Tango your way to change management success

Business leaders could learn a lot about change management from tango dancers, according to professor of Organisational Behaviour Ralf Wetzel, and psychologist and dancer Frauke Nees. Both say that there are three things that characterise the Argentine tango, which leaders would do well to study before embarking upon a change management project.

1/ Improvise

The tango is based on improvised movement. There are a few steps that can be combined but there are no standardised procedures. 

Classic change management concepts rely on formalized and linear step models far away from the flux nature of societal dynamics, restricting the leader in their ability to adapt to new situations. But leaders should harness the power of improvisation and instant adaptation to new situations. Change leadership becomes much more effective when leaders learn to improvise.

2/ Profit from asymmetry

In the tango there is a clear role distinction between a leader and follower. It is clear who is giving directions and who is performing this.

Contrary to very recent and modern concepts of collective or `Vagabond’ leadership, which praise the absence of hierarchy between leaders and followers, this asymmetry is highly effective in providing clarity, a visible sense of direction and quick decision-making. However, this asymmetry must not to be mistaken with dictatorial leadership or powerless submission of the follower, it must be based on a trustful and mutually respected relationship instead, building upon complementarity and true appreciation.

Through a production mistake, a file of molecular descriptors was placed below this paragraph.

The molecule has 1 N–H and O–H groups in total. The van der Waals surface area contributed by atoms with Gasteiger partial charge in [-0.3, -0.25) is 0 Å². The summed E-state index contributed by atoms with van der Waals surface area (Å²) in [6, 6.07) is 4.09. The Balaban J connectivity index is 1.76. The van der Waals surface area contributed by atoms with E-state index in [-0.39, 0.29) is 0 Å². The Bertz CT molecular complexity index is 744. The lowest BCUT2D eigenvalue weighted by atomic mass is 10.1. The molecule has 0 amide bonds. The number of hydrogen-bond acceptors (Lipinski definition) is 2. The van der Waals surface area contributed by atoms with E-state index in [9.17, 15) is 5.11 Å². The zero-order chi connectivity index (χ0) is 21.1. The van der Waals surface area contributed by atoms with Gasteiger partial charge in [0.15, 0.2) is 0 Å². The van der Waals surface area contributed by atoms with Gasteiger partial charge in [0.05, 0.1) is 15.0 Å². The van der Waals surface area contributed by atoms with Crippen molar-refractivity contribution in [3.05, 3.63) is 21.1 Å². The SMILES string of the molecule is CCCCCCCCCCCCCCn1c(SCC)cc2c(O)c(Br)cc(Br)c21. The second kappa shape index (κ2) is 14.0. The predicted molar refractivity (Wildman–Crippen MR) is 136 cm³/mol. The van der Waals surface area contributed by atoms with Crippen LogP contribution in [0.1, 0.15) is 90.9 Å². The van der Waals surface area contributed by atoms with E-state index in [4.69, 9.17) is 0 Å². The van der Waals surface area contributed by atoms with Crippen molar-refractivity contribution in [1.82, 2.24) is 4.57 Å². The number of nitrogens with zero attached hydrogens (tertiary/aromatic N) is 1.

3/ Embrace emotion, protect pride

The tango is a performance of desire, passion, seduction, despair and the struggle for recognition. It therefore plays out a vocabulary of emotions, which are commonly unacknowledged in modern change management concepts.

Change management projects are emotionally charged – employees are proud of their work and this can be damaged in the process of altering the way things are done. Tango dancers protect each other’s pride during a performance by turning mistakes into deliberate moves, and good leaders should similarly seek to ensure their employees take pride in what they do and that their pride is not hurt in any upheaval,“ says professor Ralf Wetzel.

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